I would recommend shooting in aperture priority mode when you are taking photographs of people. As a portrait photographer, your main concern is depth of field. A group of 20 people will require a different depth of field than a couple, and therefore an adjustment to the f-stop is required.
Plus, getting that beautiful separation between your subject and the background requires a combination of distance and depth of field, which happens by setting your f-stop.
When to shoot in shutter priority mode?
I would recommend shooting in shutter priority mode when you are shooting things that deal with motion. This could be a waterfall where you want to blur the water to give it that glassy look, or sports where you want to freeze the action.
Whenever you deal with motion, shutter priority mode is your go to camera shooting mode in photography.
The shooting mode I use the most and how I shoot.
I am a portrait photographer, and therefore I am mainly concerned with the depth of field in my images. F-stop determines the depth of field in photography, therefore, I choose to shoot in aperture priority mode almost 95% of the time so I can focus on f-stop and depth of field without worrying about shutter speed.
I also choose to shoot in auto ISO, which you can learn how to turn on in the proper way here.
When on a shoot, I first pick my light. What I mean by this is the location I choose to begin my session with a client is based first and foremost on the light. I then find a background for the image within that light.
I backlight my subjects, because this brings softness of light to the face. If you’re unsure how to do that, check out my article on backlighting here.
So many photographers get it wrong by choosing background first and then trying to force the light to work. It rarely does.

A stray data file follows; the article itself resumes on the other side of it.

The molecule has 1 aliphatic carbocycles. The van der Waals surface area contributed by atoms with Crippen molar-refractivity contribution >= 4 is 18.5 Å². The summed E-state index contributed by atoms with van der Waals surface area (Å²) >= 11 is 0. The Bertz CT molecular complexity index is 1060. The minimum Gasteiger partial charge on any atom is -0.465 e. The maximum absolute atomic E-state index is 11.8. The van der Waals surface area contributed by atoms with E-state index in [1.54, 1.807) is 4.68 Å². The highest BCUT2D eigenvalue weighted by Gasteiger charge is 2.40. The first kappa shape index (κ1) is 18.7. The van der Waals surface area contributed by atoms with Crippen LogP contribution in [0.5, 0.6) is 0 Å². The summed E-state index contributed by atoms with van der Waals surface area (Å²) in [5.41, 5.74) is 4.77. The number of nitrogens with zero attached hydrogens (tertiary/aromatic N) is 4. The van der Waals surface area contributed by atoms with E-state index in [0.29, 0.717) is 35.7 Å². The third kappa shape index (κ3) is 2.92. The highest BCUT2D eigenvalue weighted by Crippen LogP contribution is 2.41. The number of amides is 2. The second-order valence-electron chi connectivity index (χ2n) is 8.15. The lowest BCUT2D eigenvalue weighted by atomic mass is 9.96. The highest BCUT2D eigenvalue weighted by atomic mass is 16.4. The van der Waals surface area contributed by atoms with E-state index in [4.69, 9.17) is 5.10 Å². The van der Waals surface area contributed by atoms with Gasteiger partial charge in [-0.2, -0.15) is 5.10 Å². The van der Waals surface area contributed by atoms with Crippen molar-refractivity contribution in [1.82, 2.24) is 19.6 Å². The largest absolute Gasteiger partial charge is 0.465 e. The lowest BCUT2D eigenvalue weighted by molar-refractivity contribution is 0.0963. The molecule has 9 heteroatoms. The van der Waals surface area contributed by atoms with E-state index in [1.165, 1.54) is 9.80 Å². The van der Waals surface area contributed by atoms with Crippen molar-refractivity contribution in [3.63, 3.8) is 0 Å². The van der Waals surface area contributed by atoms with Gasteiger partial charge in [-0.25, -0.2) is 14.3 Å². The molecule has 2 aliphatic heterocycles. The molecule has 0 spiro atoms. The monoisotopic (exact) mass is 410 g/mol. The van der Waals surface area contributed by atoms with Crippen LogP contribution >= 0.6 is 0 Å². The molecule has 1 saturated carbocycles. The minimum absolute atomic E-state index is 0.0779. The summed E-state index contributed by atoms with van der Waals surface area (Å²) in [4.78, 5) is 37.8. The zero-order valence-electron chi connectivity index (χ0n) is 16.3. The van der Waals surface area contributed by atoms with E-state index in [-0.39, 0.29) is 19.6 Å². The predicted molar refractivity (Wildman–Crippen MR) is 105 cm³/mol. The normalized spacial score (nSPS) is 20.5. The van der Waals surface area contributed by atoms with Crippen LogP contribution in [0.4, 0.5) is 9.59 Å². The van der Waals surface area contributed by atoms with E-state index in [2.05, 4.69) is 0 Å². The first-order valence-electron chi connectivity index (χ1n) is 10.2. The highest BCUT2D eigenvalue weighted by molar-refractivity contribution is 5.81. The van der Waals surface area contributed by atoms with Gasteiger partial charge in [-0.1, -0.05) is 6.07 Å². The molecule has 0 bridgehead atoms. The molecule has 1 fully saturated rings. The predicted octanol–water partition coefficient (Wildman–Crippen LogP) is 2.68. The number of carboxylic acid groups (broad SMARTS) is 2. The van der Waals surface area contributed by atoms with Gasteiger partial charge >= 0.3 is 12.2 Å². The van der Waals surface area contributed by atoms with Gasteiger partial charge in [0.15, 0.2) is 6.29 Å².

Always pick the spots for your images based on the beautiful light first.
With the light and location selected, I place my subject where I want them within the scene. My attention now moves to the exposure settings, and because I care most about the depth of field, I shoot in aperture priority mode and set the f-stop first.
For this image, I want a shallow depth of field, so I select f2.8 as my f-stop and then take a picture. In the images below, the one on the left is this first image. As you can tell it is too dark, so I adjust the exposure compensation to a +1.0 and take the image again. That image is shown as the image on the right.
By adjusting the exposure compensation, the camera will change the exposure settings for the next image taken; either to brighten or to darken it. When in aperture priority mode, the camera will do this by adjusting the shutter speed or ISO.
Now I am ready to focus on my client and begin to shoot.
This process has taken about 20 seconds to complete. While shooting in this same location, under these lighting conditions, I won’t need to look at my LCD screen anymore to preview the images and verify exposure; I know that it’s correct. No matter what image I take in this location, I know I will nail the exposure.
When we move to a new spot, I repeat the process, take a test shot and adjust the exposure compensation from there.
As a portrait photographer, it is imperative that I focus on, and interact with my clients to allow for them to feel comfortable and have their natural expressions come through. Shooting in aperture priority modes allows me to do that.
Make sense? I hope so. Everything is the same if you shoot in shutter priority mode except the camera will adjust the f-stop and ISO rather than the shutter speed.
Camera shooting modes in photography are so important as they determine which components of exposure we are photographers are in charge of, and which the camera takes care of.
As you go out and shoot, give them all a try, don’t be afraid of them! The more you get used to them, the more you will learn which settings work best for you on a given shoot. Like I said before, I love aperture priority mode and use it all the time. You, however, may prefer something entirely different.